But even when I’m reading something to review it rather than having picked it myself, no matter what it is, I enjoy it. I can tell when something isn’t to my taste, but I have a positive experience reading or listening. When I come to write the review, I will find things to like about it much easier than I find things to dislike. Perhaps I’m just not critical enough to be a good reviewer, or maybe those that are more critical have to try hard to find things to criticize too. I do think that my opinions are skewed by the sheer joy I get from devouring media.

I haven’t decided yet if it’s a problem that I’m not more critical of things and that I seem to enjoy everything. It makes my life a happy place to be even if it makes me an ineffectual reviewer. Just don’t expect many ratings below three stars in my reviews.

Jag kan tala Svenska

I haven’t written anything here in a while because my creative juices have been drained by my new position writing over at Guerrilla Geek.

Last week I was in Sweden. Ostensibly for a family thing, but also to take a break and spend some time with Mirto‘s family. I’ve been there once before, about nine years ago, and both times I’ve felt oddly at home there. I say oddly as I have no connection to Sweden other than my wife having been born there. Given that I’m blonde with blue eyes, and have familial connections to both Yorkshire and Normandy, there’s a good chance that far back in my genealogy someone in my family tree encountered a Viking in a, you know, biblical manner. However it’s unlikely that my genes felt the connection.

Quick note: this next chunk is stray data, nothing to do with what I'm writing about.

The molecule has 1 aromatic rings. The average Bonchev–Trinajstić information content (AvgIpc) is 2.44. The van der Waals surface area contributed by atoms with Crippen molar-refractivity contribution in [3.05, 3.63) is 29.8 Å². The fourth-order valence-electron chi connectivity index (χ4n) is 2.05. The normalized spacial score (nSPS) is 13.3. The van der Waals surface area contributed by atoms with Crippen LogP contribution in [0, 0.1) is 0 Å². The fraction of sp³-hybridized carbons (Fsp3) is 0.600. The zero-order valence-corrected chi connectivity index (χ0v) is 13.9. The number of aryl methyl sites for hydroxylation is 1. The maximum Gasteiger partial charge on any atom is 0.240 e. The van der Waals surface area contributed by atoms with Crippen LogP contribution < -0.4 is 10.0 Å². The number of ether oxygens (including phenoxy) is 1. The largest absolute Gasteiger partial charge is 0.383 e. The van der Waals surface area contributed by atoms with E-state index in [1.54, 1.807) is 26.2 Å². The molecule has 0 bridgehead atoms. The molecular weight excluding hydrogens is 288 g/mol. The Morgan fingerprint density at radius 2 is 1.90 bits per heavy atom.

On the subject of having the appearance of a Swede1, there were a few tense moments during the week where a native would speak to me in Swedish expecting me to understand, but speak to my wife in English assuming she was a tourist. An arctic wind blew through the room during those moments.

There are some similarities in the environment of Stockholm to where I grew up in Jersey. It too had granite cliffs and was surrounded by water and the constant crying of seagulls was a regular sound throughout the year. Of course, it was a little warmer where I grew up, and I spent more time on the beach than I would be comfortable doing in Sweden. The population of Stockholm is approximately the same as my home, though that population is focused in an urban centre rather than spread over a rural island.

Don’t get me wrong, I love living in San Francisco and cannot see a time when I’ve done everything there is to do here or get bored with the city. And if I ever do, well there’s a big ol’ country out there to explore. However there is something about Sweden that just feels more like home. Maybe it was the rain and sense of gentle irony.

 

  1. As in a Swedish person, not a rutabaga

eBook user Bill of Rights

This post started as a comment on this post, but it became really long, so you should read that first and then come back to read my thoughts. I’ll wait.